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Abstract
101 Left main stem PCI: ‘real world’ long-term results in a consecutive series of 302 patients
  1. C J Malkin1,
  2. T Raina2,
  3. A C Morton2,
  4. J P Gunn3
  1. 1Department of Cardiology, Northern General Hospital, Sheffield, UK, Sheffield, UK
  2. 2Department of Cardiology, Northern General Hospital, Sheffield, UK
  3. 3Department of Cardiology, Northern General Hospital, Sheffield, UK

Abstract

Background Despite data showing excellent results for revascularisation of patients with LMS disease by PCI in a randomised trial vs CABG, there is still a need for PCI outcome data in ‘real world’ patients, many of whom are not suitable for CABG.

Objective We assessed the results of left main stem (LMS) PCI in a ‘real world’ cohort of 302 consecutive patients.

Methods A retrospective analysis was made of prospectively collected data on every patient undergoing PCI to the LMS performed by a single operator between 2000 and 2009 including patients who were not candidates for coronary artery bypass surgery, those treated as an emergency and those in cardiogenic shock. Clinical and angiographic data and logistic New York PCI Risk Scores (NYRSs) and EuroSCOREs were recorded. The endpoint was long-term mortality and repeat revascularisation, short term mortality was modelled on risk adjusted funnel plots.

Results We treated 302 consecutive, unselected, patients with LMS disease±multi-vessel disease. The mean age was 67±10, 72% were male, 41% were non-elective, 10% were in cardiogenic shock, 21.5% required IABP and 46% were not surgical candidates. The NYRS was median 0.6% (IQR 0.32–4.2) and EuroSCORE 3.9 (1.82–11.4). Apart from the LMS, 2.1±0.9 vessels were diseased, 69% of the LMS lesions involved the bifurcation. Technical success was achieved in 99% LMS lesions, 1.7±0.8 other vessels were successfully treated and 57% LMS lesions were treated with drug-eluting stents; single stent being used in 44% and simultaneous kissing stents in 50%. The in-hospital, 30 day, 1 year and 3 year mortality rates of the whole group were 5%, 7.6%, 13.9% and 20.8%. For elective vs non-elective patients, the equivalent figures were 1% vs 4%, 1.3% vs 6.3%, 4% vs 10% and 8% vs 12.8%. The ischaemia-driven target lesion revascularisation rate at 1, 2 and 3 y was 12% (3%LMS), 15% (3.5% LMS) and 15.5% (4%LMS). There was 1% emergency CABG. The 30-day mortality rate was 7.6%, as compared with 6.2% predicted by NYRS (abstract 101 figure 1) and 10.1% predicted by EuroSCORE. Incomplete revascularisation was associated with an increased mortality at follow-up (1 yr 20.2% vs 10.3%, 3 yr 29.3% vs 16%; p<0.02) after adjustment for age, number vessels diseased, LV systolic function, diabetes, extra-cardiac arteriopathy, renal failure, and type of presentation.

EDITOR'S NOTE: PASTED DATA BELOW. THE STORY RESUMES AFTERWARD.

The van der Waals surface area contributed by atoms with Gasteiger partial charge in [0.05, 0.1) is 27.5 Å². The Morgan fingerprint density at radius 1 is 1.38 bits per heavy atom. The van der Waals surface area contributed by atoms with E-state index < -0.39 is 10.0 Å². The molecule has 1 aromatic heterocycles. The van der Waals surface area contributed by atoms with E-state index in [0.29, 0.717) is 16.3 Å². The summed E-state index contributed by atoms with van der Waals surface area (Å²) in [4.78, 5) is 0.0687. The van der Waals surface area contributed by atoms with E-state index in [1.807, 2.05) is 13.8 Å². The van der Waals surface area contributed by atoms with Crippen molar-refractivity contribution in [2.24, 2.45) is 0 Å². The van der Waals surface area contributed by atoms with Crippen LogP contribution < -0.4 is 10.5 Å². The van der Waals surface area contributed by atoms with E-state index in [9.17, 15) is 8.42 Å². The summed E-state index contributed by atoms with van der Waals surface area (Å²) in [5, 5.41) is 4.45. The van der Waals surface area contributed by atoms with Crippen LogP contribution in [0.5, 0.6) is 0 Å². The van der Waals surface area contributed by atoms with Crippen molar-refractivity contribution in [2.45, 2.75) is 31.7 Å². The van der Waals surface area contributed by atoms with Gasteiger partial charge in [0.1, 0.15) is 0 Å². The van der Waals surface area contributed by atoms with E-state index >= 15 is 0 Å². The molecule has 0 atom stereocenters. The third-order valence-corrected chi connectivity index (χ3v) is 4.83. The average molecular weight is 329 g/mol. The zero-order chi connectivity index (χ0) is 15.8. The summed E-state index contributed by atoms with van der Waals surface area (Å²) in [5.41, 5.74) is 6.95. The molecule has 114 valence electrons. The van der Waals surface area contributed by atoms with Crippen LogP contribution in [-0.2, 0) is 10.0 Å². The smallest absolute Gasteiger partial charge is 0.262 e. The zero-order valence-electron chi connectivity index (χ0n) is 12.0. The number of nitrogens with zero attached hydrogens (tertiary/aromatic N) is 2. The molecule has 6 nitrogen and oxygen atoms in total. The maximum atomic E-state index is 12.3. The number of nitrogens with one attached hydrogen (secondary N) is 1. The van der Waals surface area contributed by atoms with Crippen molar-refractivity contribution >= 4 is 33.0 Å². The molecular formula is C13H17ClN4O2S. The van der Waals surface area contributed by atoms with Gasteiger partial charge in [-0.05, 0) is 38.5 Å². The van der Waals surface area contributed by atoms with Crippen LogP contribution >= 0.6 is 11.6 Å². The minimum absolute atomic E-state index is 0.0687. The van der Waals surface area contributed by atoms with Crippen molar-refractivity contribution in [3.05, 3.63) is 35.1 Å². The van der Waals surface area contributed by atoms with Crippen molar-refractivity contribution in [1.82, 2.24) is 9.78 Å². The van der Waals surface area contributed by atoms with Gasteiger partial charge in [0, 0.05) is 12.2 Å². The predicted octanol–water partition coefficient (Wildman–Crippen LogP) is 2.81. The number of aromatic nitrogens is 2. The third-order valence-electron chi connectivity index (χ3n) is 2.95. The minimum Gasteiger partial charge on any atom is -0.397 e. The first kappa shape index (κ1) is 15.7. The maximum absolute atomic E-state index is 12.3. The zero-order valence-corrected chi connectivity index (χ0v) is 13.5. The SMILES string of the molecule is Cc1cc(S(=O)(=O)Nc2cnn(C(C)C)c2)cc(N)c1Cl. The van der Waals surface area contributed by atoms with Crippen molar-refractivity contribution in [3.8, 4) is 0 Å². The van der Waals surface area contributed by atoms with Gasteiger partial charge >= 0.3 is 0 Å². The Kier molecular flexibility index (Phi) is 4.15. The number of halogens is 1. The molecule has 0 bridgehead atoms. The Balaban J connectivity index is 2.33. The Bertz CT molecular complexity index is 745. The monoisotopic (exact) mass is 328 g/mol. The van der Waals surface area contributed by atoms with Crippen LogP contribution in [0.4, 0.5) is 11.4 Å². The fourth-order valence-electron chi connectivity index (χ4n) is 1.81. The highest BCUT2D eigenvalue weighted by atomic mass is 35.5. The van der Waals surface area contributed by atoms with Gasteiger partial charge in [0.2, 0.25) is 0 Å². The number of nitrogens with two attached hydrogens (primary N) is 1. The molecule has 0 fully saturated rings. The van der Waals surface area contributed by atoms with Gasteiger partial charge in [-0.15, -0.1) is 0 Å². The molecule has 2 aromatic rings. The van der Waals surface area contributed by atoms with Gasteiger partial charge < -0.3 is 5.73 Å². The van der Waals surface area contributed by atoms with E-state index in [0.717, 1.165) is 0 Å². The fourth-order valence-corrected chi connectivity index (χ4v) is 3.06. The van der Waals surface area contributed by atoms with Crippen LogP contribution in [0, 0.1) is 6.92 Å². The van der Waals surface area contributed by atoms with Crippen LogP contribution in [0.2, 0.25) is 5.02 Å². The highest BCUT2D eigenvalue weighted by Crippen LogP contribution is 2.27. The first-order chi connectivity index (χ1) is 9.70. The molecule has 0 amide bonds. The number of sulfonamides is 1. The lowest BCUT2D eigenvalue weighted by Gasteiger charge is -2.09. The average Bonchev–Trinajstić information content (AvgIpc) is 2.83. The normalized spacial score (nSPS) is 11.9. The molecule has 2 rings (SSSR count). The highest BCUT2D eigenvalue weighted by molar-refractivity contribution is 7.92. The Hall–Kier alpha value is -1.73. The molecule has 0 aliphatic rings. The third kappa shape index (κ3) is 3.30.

Conclusions PCI is applicable to a wide variety of patients with CHD involving the LMS, with very few patients being unsuitable. Excellent results can be achieved for a typical, mixed population of patients requiring revascularisation over a wide range of risk profiles, in terms of both mortality and repeat revascularisation, to 3 years. Mortality risk is strongly influenced by clinical factors rather than disease pattern or procedural details.

  • Left main stem
  • angioplasty
  • stents

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